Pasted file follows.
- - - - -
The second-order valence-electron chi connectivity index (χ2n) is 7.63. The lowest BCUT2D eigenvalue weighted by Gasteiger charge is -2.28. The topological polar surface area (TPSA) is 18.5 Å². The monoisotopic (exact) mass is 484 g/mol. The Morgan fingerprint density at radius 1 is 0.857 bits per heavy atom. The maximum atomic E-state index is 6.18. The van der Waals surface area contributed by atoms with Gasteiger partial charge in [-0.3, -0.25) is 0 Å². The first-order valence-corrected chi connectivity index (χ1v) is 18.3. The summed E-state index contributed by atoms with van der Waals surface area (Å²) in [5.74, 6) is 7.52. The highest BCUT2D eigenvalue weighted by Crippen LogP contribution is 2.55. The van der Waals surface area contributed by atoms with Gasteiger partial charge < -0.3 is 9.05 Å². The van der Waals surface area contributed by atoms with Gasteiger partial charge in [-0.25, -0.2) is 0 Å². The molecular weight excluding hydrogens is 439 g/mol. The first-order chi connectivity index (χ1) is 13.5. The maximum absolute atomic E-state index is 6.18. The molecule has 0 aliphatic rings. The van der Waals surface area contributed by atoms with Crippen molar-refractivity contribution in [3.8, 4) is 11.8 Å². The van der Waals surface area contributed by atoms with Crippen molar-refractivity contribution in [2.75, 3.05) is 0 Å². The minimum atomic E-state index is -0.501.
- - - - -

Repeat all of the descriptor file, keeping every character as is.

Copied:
The second-order valence-electron chi connectivity index (χ2n) is 7.63. The lowest BCUT2D eigenvalue weighted by Gasteiger charge is -2.28. The topological polar surface area (TPSA) is 18.5 Å². The monoisotopic (exact) mass is 484 g/mol. The Morgan fingerprint density at radius 1 is 0.857 bits per heavy atom. The maximum atomic E-state index is 6.18. The van der Waals surface area contributed by atoms with Gasteiger partial charge in [-0.3, -0.25) is 0 Å². The first-order valence-corrected chi connectivity index (χ1v) is 18.3. The summed E-state index contributed by atoms with van der Waals surface area (Å²) in [5.74, 6) is 7.52. The highest BCUT2D eigenvalue weighted by Crippen LogP contribution is 2.55. The van der Waals surface area contributed by atoms with Gasteiger partial charge < -0.3 is 9.05 Å². The van der Waals surface area contributed by atoms with Gasteiger partial charge in [-0.25, -0.2) is 0 Å². The molecular weight excluding hydrogens is 439 g/mol. The first-order chi connectivity index (χ1) is 13.5. The maximum absolute atomic E-state index is 6.18. The molecule has 0 aliphatic rings. The van der Waals surface area contributed by atoms with Crippen molar-refractivity contribution in [3.8, 4) is 11.8 Å². The van der Waals surface area contributed by atoms with Crippen molar-refractivity contribution in [2.75, 3.05) is 0 Å². The minimum atomic E-state index is -0.501.